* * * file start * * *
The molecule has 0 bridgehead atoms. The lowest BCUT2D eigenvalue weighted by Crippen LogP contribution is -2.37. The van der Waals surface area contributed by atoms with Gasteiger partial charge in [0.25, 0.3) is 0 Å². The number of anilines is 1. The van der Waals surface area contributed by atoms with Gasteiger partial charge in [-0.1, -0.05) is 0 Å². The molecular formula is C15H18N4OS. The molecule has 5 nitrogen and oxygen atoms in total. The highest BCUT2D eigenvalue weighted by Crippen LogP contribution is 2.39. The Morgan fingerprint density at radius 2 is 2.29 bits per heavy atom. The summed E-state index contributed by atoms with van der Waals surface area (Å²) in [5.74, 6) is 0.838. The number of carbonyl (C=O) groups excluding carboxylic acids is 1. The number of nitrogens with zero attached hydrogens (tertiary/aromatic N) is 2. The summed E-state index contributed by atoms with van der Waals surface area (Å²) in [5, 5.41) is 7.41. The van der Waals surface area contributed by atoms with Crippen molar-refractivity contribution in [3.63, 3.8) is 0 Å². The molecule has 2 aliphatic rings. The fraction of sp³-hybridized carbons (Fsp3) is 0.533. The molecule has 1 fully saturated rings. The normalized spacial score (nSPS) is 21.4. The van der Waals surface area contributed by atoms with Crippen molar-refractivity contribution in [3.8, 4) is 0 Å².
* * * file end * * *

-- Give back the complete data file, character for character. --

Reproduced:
The molecule has 0 bridgehead atoms. The lowest BCUT2D eigenvalue weighted by Crippen LogP contribution is -2.37. The van der Waals surface area contributed by atoms with Gasteiger partial charge in [0.25, 0.3) is 0 Å². The number of anilines is 1. The van der Waals surface area contributed by atoms with Gasteiger partial charge in [-0.1, -0.05) is 0 Å². The molecular formula is C15H18N4OS. The molecule has 5 nitrogen and oxygen atoms in total. The highest BCUT2D eigenvalue weighted by Crippen LogP contribution is 2.39. The Morgan fingerprint density at radius 2 is 2.29 bits per heavy atom. The summed E-state index contributed by atoms with van der Waals surface area (Å²) in [5.74, 6) is 0.838. The number of carbonyl (C=O) groups excluding carboxylic acids is 1. The number of nitrogens with zero attached hydrogens (tertiary/aromatic N) is 2. The summed E-state index contributed by atoms with van der Waals surface area (Å²) in [5, 5.41) is 7.41. The van der Waals surface area contributed by atoms with Crippen molar-refractivity contribution in [3.63, 3.8) is 0 Å². The molecule has 2 aliphatic rings. The fraction of sp³-hybridized carbons (Fsp3) is 0.533. The molecule has 1 fully saturated rings. The normalized spacial score (nSPS) is 21.4. The van der Waals surface area contributed by atoms with Crippen molar-refractivity contribution in [3.8, 4) is 0 Å².